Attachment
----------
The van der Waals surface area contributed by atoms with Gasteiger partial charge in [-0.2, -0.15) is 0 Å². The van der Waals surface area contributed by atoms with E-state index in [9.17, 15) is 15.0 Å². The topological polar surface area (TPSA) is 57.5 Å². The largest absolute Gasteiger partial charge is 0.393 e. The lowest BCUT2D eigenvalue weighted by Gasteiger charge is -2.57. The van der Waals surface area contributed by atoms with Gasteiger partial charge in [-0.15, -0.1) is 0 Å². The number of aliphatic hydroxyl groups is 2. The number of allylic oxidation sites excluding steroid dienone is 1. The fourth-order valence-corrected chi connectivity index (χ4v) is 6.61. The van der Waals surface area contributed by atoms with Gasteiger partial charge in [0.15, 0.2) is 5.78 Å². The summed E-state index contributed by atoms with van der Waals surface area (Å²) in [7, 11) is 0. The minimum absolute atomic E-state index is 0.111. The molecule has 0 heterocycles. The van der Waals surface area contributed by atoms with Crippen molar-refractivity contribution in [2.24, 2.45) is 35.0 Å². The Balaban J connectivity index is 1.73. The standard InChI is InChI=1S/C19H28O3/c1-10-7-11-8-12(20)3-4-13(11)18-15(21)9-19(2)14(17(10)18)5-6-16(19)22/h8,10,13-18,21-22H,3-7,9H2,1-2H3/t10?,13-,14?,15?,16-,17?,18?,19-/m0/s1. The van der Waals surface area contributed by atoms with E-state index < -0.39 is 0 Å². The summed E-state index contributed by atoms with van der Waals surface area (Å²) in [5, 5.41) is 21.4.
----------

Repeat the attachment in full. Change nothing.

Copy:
The van der Waals surface area contributed by atoms with Gasteiger partial charge in [-0.2, -0.15) is 0 Å². The van der Waals surface area contributed by atoms with E-state index in [9.17, 15) is 15.0 Å². The topological polar surface area (TPSA) is 57.5 Å². The largest absolute Gasteiger partial charge is 0.393 e. The lowest BCUT2D eigenvalue weighted by Gasteiger charge is -2.57. The van der Waals surface area contributed by atoms with Gasteiger partial charge in [-0.15, -0.1) is 0 Å². The number of aliphatic hydroxyl groups is 2. The number of allylic oxidation sites excluding steroid dienone is 1. The fourth-order valence-corrected chi connectivity index (χ4v) is 6.61. The van der Waals surface area contributed by atoms with Gasteiger partial charge in [0.15, 0.2) is 5.78 Å². The summed E-state index contributed by atoms with van der Waals surface area (Å²) in [7, 11) is 0. The minimum absolute atomic E-state index is 0.111. The molecule has 0 heterocycles. The van der Waals surface area contributed by atoms with Crippen molar-refractivity contribution in [2.24, 2.45) is 35.0 Å². The Balaban J connectivity index is 1.73. The standard InChI is InChI=1S/C19H28O3/c1-10-7-11-8-12(20)3-4-13(11)18-15(21)9-19(2)14(17(10)18)5-6-16(19)22/h8,10,13-18,21-22H,3-7,9H2,1-2H3/t10?,13-,14?,15?,16-,17?,18?,19-/m0/s1. The van der Waals surface area contributed by atoms with E-state index < -0.39 is 0 Å². The summed E-state index contributed by atoms with van der Waals surface area (Å²) in [5, 5.41) is 21.4.